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Plea in SC to bring back mortal remains of NRIs who died of non-COVID ailments
New Delhi, April 25, 2020
A plea has been moved in the Supreme Court raising concern over bodies of non-resident Indians (NRIs) lying abandoned at foreign airports, after Indian Embassies in those countries started demanding a no-objection certificate (NOC) from the Ministry of Home Affairs, even for non-coronavirus (COVID-19) deaths.
The plea has been moved by rights body Pravasi Legal Cell through advocate Jose Abraham.
"Indian Embassies, which were earlier issuing clearance certificates, are now insisting on production of a no-objection certificate from the Ministry of Home Affairs, Government of India, even for those who have died in accidents or due to non-COVID-19 related ailment," said the petition.
The petitioner argued that bodies of Indian expatriates, especially from Gulf countries such as Bahrain, Oman, Kuwait, the UAE and Saudi Arabia, who died due to non-COVID-19 ailments cannot be brought back to India. There was no issue in bringing back the mortal remains into India via cargo planes till April 21.
The petitioner contended that an instruction has been issued to individual airlines that "the immigration clearance for the bodies has been suspended alongside closing of immigration checkposts on March 23 at the airports".
The plea stated that even the airlines have been forced to approach the MHA for obtaining separate permission to carry the mortal remains into India.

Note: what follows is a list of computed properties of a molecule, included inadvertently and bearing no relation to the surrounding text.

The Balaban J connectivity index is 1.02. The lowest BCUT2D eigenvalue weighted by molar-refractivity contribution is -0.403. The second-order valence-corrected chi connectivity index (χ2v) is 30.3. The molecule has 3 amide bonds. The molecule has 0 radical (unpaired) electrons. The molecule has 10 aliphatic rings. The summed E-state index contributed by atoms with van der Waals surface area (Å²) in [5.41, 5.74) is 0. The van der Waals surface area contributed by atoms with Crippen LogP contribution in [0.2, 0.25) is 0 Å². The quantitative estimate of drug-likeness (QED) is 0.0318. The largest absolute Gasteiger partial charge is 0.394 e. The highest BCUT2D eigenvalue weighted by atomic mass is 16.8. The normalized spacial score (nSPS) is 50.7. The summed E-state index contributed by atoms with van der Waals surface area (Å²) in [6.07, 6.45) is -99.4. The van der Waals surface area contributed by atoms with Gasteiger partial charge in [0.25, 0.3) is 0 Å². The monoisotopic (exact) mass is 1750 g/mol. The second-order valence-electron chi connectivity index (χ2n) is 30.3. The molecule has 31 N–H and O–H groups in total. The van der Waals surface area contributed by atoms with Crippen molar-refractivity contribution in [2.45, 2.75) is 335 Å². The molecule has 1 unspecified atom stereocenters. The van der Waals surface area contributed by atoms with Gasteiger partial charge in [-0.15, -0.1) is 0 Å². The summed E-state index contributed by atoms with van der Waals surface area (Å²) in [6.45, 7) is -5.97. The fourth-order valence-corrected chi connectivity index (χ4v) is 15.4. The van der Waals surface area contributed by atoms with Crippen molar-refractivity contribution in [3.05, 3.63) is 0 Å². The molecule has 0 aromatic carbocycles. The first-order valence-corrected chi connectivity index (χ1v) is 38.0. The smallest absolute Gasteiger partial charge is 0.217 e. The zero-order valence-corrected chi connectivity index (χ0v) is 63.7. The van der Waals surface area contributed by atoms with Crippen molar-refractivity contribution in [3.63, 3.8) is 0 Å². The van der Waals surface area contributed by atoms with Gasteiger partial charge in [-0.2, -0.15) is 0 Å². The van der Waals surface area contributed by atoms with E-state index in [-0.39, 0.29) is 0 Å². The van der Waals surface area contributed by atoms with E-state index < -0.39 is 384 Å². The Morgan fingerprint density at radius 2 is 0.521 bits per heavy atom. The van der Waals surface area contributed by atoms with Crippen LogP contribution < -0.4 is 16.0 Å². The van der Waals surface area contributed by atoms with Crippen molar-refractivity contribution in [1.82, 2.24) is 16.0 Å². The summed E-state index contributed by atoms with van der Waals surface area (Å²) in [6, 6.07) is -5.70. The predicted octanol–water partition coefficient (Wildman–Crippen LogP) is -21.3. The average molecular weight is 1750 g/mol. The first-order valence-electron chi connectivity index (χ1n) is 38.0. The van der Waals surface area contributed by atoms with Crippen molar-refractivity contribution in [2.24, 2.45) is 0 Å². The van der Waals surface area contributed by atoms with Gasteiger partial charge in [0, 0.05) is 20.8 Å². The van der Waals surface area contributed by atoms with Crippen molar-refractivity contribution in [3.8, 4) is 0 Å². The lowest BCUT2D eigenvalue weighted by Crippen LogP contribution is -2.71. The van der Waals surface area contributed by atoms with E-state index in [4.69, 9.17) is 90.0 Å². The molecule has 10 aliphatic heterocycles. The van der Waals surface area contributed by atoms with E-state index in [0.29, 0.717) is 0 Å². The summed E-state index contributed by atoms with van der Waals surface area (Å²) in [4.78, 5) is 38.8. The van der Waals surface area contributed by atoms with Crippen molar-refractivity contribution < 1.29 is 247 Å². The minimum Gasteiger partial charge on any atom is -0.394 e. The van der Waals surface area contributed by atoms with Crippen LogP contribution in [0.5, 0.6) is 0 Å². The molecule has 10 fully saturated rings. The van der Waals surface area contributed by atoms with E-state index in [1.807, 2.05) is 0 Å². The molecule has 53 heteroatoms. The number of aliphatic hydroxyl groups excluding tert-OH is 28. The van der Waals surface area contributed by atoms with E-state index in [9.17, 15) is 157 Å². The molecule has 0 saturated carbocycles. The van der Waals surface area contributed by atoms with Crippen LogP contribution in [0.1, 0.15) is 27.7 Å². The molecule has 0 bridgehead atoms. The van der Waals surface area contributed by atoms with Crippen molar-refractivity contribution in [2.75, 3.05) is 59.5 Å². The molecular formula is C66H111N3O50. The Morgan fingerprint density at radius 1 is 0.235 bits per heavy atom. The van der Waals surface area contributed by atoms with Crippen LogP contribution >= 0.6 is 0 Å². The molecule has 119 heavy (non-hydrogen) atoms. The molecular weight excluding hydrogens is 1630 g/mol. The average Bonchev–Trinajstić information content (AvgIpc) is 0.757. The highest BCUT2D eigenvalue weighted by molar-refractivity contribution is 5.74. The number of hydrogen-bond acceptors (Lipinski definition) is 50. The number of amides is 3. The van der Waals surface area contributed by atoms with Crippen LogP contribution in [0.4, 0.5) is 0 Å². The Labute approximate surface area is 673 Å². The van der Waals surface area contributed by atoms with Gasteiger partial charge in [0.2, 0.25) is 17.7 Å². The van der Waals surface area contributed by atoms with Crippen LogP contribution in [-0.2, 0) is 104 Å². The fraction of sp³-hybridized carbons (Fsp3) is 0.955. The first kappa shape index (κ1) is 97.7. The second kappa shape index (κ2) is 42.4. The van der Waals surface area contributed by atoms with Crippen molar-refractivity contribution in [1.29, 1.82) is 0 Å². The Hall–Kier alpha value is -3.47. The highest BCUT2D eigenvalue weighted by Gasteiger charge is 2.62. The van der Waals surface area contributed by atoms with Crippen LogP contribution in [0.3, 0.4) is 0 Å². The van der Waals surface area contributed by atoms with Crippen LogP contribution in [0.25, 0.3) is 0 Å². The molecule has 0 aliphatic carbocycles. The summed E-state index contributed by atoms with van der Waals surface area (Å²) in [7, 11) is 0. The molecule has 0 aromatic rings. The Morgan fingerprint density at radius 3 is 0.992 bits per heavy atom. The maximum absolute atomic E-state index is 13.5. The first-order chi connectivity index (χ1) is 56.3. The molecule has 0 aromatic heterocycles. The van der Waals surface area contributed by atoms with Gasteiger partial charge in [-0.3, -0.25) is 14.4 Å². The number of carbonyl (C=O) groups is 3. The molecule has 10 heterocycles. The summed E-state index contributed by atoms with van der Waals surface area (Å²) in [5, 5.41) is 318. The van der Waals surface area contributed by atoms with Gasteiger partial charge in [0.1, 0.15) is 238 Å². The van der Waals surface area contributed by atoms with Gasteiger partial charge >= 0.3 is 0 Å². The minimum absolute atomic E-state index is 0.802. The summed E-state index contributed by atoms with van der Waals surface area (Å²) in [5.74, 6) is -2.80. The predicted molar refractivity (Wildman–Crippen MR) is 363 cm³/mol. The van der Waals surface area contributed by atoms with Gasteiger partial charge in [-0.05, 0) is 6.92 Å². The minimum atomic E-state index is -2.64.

"This is not only a cumbersome process, but would also lead to hesitation from the airlines to transport mortal remains in the near future," added the plea.
The plea cited the case of one Varghese Philip, who died on April 16 at the Kuwait Cancer Centre due to sudden cardiac arrest, and one Vinod M.V., who died at the Al-Adan Hospital in Kuwait due to bleeding in the brain owing to high blood pressure.
The cause of death in both the cases was registered by the Ministry of Public Health, Kuwait, and embalmment certificates of the bodies were also issued. However, the Embassy of India in Kuwait has not issued a "clearance certificate" citing the absence of a no-objection certificate from the MHA, the plea claimed.
The petitioner urged the top court to set aside these instructions issued to the Indian Embassies/High Commissions abroad, and also sought direction to permit cargo planes to bring back the mortal remains of Indian expatriates, who died due to other ailments without insisting on a no-objection certificate.